In a full circle, Darden is currently partnering with the Minneapolis Public School system with the GISE and GEMS program (and eventually other schools) to host a new and exciting project this summer. This summer project will give middle school students a college experience and the opportunity to learn more about 3D printing technology. In this summer project, participants will design and 3D print a Bluetooth speaker, including the outer shell and setting up speaker wiring.
In her spare time, Darden also works as a lead tech hand, makes merchandise and is the website coordinator for Prince Tribute band, Chase and Ovation, and spends her weekend touring the United States (and soon internationally) with the group.
“Chase and Ovation are like family to me. I’m always busy, but I love everything I am currently doing” she added, “There’s no such thing as busy when you’re always having a good time.” said Darden.
As an alumna, Darden makes it very clear that she believes her confidence, ability to follow her heart and only do what she loves, stems from her time here at Augsburg.
“Augsburg creates honest and open-minded people, who are taught that anything is possible, and to always follow your dreams.”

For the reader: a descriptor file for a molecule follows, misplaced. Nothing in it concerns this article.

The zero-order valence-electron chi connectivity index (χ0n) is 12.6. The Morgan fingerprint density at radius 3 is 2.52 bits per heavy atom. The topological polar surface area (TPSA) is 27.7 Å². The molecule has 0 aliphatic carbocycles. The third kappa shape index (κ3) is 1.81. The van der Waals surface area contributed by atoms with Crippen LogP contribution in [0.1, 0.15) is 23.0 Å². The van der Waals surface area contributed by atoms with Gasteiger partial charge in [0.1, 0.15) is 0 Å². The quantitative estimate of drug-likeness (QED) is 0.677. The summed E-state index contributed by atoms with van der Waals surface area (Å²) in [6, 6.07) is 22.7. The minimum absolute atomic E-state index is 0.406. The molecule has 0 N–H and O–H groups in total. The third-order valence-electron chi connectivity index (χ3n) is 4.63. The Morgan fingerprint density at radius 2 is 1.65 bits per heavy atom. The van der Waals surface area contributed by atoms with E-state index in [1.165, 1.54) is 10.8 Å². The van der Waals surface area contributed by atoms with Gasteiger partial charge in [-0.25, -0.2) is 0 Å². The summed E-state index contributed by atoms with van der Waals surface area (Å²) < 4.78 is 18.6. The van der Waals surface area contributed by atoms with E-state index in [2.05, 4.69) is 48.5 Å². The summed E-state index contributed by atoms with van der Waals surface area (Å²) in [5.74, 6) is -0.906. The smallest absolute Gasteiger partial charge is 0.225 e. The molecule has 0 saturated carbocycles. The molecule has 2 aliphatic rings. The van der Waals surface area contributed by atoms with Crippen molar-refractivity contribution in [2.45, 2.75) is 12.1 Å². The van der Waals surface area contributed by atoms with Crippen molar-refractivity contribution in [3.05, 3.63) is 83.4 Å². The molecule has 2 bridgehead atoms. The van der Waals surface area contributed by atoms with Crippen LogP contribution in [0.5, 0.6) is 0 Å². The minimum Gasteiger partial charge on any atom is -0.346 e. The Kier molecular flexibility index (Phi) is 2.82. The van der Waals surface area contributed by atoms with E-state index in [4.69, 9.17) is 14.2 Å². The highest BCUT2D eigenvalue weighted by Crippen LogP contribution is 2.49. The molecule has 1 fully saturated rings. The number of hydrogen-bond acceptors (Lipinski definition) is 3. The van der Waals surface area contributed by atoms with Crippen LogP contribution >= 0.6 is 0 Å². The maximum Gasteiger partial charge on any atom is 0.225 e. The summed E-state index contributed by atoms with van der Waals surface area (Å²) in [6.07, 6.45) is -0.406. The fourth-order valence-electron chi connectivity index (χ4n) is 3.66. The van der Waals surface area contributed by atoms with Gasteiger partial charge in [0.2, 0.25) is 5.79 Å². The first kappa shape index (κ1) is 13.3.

On May 15, 1968, administration and faculty at Augsburg College (now Augsburg University) canceled class for “One Day in May” and invited speakers to discuss racism in and beyond Minneapolis following the assassination of the Rev. Dr. Martin Luther King, Jr and subsequent riots in major American cities.
The Pan-Afrikan Student Union Center (PASU) was formed shortly after the “One Day in May” with the purpose to provide student leadership development for Pan-Afrikan students at Augsburg through a wide variety of co-sponsored activities and opportunities to help plan an event. The Pan-Afrikan Center also provides student leadership training and resources to Pan-Afrikan students at Augsburg University. PASU hopes to enlighten the students with their cultural identity and the roles that they play in the surrounding communities and in the world. Furthermore, it is the intent of the organization to provide leadership formats and assist in the adjustment, and transition of people of Afrikan descent into the college life.
For access to exclusive “One Day in May” archived footage please click here.
Below, Auggie PASU alumni speak about their experience:
“I’m grateful to have been part of PASU during my years at Augsburg. Serving as an officer gave me a chance to be a leader and build relationships I wouldn’t have elsewhere. Putting my self in a leadership position really helped me grow and allowed me to reach other students and uplift them in their journey at Augsburg. I would do it all again.”- Agnes Kigwana ’09 (pictured right with husband Greg, and children Grayson and Paris)
“Thankful for PASU teaching the values of giving back to your community. Those are the same values that I use each day and share with students as a school counselor.”- Derek Francis ’08 (pictured left with student)
“I feel that PASU has initiated my journey to understanding who I am as a Black man in this world.”- Nick Ward ’11 (pictured right).